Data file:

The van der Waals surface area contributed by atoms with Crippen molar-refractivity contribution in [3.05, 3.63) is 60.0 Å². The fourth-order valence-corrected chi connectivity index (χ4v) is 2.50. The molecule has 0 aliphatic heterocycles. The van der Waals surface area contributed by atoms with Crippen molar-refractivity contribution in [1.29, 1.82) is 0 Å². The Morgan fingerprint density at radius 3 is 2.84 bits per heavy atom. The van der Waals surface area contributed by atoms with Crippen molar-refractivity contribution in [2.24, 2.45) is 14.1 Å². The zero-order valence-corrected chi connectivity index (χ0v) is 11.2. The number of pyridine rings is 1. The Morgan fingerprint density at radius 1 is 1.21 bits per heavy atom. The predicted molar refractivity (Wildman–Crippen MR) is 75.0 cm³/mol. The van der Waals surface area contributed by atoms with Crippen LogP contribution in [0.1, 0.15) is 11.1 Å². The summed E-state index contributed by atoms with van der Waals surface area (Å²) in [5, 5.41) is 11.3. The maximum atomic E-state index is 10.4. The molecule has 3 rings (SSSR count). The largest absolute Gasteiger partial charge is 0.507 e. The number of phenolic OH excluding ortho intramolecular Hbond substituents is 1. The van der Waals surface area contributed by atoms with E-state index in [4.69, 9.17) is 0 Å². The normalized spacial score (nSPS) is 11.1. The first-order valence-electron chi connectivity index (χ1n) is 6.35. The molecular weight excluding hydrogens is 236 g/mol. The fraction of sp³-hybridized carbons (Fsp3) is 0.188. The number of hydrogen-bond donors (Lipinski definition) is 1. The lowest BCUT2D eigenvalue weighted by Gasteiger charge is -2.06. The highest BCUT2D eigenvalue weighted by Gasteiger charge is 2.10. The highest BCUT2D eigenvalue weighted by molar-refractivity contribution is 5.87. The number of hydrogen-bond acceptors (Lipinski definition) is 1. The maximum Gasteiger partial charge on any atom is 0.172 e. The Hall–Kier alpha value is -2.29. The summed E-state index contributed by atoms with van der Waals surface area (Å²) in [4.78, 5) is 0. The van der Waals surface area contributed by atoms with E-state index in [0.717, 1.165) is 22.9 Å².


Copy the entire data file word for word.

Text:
The van der Waals surface area contributed by atoms with Crippen molar-refractivity contribution in [3.05, 3.63) is 60.0 Å². The fourth-order valence-corrected chi connectivity index (χ4v) is 2.50. The molecule has 0 aliphatic heterocycles. The van der Waals surface area contributed by atoms with Crippen molar-refractivity contribution in [1.29, 1.82) is 0 Å². The Morgan fingerprint density at radius 3 is 2.84 bits per heavy atom. The van der Waals surface area contributed by atoms with Crippen molar-refractivity contribution in [2.24, 2.45) is 14.1 Å². The zero-order valence-corrected chi connectivity index (χ0v) is 11.2. The number of pyridine rings is 1. The Morgan fingerprint density at radius 1 is 1.21 bits per heavy atom. The predicted molar refractivity (Wildman–Crippen MR) is 75.0 cm³/mol. The van der Waals surface area contributed by atoms with Crippen LogP contribution in [0.1, 0.15) is 11.1 Å². The summed E-state index contributed by atoms with van der Waals surface area (Å²) in [5, 5.41) is 11.3. The maximum atomic E-state index is 10.4. The molecule has 3 rings (SSSR count). The largest absolute Gasteiger partial charge is 0.507 e. The number of phenolic OH excluding ortho intramolecular Hbond substituents is 1. The van der Waals surface area contributed by atoms with E-state index in [4.69, 9.17) is 0 Å². The normalized spacial score (nSPS) is 11.1. The first-order valence-electron chi connectivity index (χ1n) is 6.35. The molecular weight excluding hydrogens is 236 g/mol. The fraction of sp³-hybridized carbons (Fsp3) is 0.188. The number of hydrogen-bond donors (Lipinski definition) is 1. The lowest BCUT2D eigenvalue weighted by Gasteiger charge is -2.06. The highest BCUT2D eigenvalue weighted by Gasteiger charge is 2.10. The highest BCUT2D eigenvalue weighted by molar-refractivity contribution is 5.87. The number of hydrogen-bond acceptors (Lipinski definition) is 1. The maximum Gasteiger partial charge on any atom is 0.172 e. The Hall–Kier alpha value is -2.29. The summed E-state index contributed by atoms with van der Waals surface area (Å²) in [4.78, 5) is 0. The van der Waals surface area contributed by atoms with E-state index in [0.717, 1.165) is 22.9 Å².